Monitor and scale a single PostgreSQL server using Azure CLI

This sample CLI script scales a single Azure Database for PostgreSQL server to a different performance level after querying the metrics.

Use Azure Cloud Shell

Azure hosts Azure Cloud Shell, an interactive shell environment that you can use through your browser. Cloud Shell lets you use either bash or PowerShell to work with Azure services. You can use the Cloud Shell pre-installed commands to run the code in this article without having to install anything on your local environment.

To launch Azure Cloud Shell:

Option Example/Link
Select Try It in the upper-right corner of a code block. Selecting Try It doesn't automatically copy the code to Cloud Shell. Example of Try It for Azure Cloud Shell
Go to https://shell.azure.com or select the Launch Cloud Shell button to open Cloud Shell in your browser.
Select the Cloud Shell button on the top-right menu bar in the Azure portal. Cloud Shell button in the Azure portal

To run the code in this article in Azure Cloud Shell:

  1. Launch Cloud Shell.
  2. Select the Copy button on a code block to copy the code.
  3. Paste the code into the Cloud Shell session with Ctrl+Shift+V on Windows and Linux, or Cmd+Shift+V on macOS.
  4. Press Enter to run the code.

If you choose to run the CLI locally, this article requires Azure CLI version 2.0 or later. Check the version by running az --version. See Install Azure CLI to install or upgrade your version of Azure CLI.

Sample script

In this sample script, edit the highlighted lines to update the admin username and password to your own. Replace the SubscriptionID used in the az monitor commands with your own subscription ID.

#!/bin/bash

# Create a resource group
az group create \
--name myresourcegroup \
--location westus

# Create a PostgreSQL server in the resource group
# Name of a server maps to DNS name and is thus required to be globally unique in Azure.
# Substitute the <server_admin_password> with your own value.
az postgres server create \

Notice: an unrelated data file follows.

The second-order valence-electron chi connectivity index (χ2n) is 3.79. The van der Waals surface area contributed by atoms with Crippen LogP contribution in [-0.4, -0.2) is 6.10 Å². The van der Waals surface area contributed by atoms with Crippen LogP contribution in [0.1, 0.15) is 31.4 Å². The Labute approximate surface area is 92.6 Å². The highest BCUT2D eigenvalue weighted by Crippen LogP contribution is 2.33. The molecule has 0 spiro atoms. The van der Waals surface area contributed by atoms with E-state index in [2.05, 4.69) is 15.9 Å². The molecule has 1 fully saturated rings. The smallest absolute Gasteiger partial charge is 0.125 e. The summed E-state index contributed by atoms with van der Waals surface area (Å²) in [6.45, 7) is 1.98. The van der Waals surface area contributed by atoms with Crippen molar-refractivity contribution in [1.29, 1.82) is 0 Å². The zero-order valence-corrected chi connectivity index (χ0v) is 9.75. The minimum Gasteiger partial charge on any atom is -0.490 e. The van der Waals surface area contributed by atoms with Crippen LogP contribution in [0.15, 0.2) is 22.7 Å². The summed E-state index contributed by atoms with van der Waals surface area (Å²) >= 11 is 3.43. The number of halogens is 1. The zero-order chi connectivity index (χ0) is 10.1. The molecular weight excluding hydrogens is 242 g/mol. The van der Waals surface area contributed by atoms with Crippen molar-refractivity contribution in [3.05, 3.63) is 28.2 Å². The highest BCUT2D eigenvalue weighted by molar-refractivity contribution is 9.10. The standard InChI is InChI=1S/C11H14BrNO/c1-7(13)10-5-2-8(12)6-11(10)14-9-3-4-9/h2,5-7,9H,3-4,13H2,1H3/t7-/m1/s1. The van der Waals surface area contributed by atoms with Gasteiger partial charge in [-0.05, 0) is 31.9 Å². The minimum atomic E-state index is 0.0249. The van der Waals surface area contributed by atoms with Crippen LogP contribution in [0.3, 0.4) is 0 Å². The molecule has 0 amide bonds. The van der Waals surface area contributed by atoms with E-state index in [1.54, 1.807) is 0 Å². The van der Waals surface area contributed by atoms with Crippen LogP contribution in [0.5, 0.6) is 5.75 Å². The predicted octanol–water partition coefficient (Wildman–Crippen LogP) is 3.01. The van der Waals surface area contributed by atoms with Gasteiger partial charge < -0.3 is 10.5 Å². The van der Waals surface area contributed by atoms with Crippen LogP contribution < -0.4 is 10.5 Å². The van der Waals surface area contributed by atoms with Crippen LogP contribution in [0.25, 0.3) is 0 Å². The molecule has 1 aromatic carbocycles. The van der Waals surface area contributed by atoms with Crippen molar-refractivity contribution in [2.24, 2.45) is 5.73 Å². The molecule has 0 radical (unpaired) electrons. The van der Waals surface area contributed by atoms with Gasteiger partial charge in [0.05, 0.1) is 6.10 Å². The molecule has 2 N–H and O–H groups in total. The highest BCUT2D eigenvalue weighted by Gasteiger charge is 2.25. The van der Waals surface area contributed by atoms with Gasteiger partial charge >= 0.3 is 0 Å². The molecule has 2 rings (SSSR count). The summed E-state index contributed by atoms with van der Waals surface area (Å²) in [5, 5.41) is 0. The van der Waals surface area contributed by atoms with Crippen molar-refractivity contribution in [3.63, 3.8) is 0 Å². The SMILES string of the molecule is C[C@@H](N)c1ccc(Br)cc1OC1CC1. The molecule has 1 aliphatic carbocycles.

--name mydemoserver \
--resource-group myresourcegroup \
--location westus \
--admin-user myadmin \
--admin-password <server_admin_password> \
--sku-name GP_Gen4_2 \

# Monitor usage metrics - CPU
az monitor metrics list \
--resource "/subscriptions/00000000-0000-0000-0000-000000000000/resourceGroups/myresourcegroup/providers/Microsoft.DBforPostgreSQL/servers/mydemoserver" \
--metric cpu_percent \
--interval PT1M

# Monitor usage metrics - Storage
az monitor metrics list \
--resource "/subscriptions/00000000-0000-0000-0000-000000000000/resourceGroups/myresourcegroup/providers/Microsoft.DBforPostgreSQL/servers/mydemoserver" \
--metric storage_used \
--interval PT1M

# Scale up the server to provision more vCores within the same Tier
az postgres server update \
--resource-group myresourcegroup \
--name mydemoserver \
--sku-name GP_Gen4_4

# Scale up the server to provision a storage size of 7GB
az postgres server update \
--resource-group myresourcegroup \
--name mydemoserver \
--storage-size 7168

Clean up deployment

Use the following command to remove the resource group and all resources associated with it after the script has been run.

#!/bin/bash
az group delete --name myresourcegroup

Script explanation

This script uses the commands outlined in the following table:

Command Notes
az group create Creates a resource group in which all resources are stored.
az postgres server create Creates a PostgreSQL server that hosts the databases.
az monitor metrics list List the metric value for the resources.
az group delete Deletes a resource group including all nested resources.

Next steps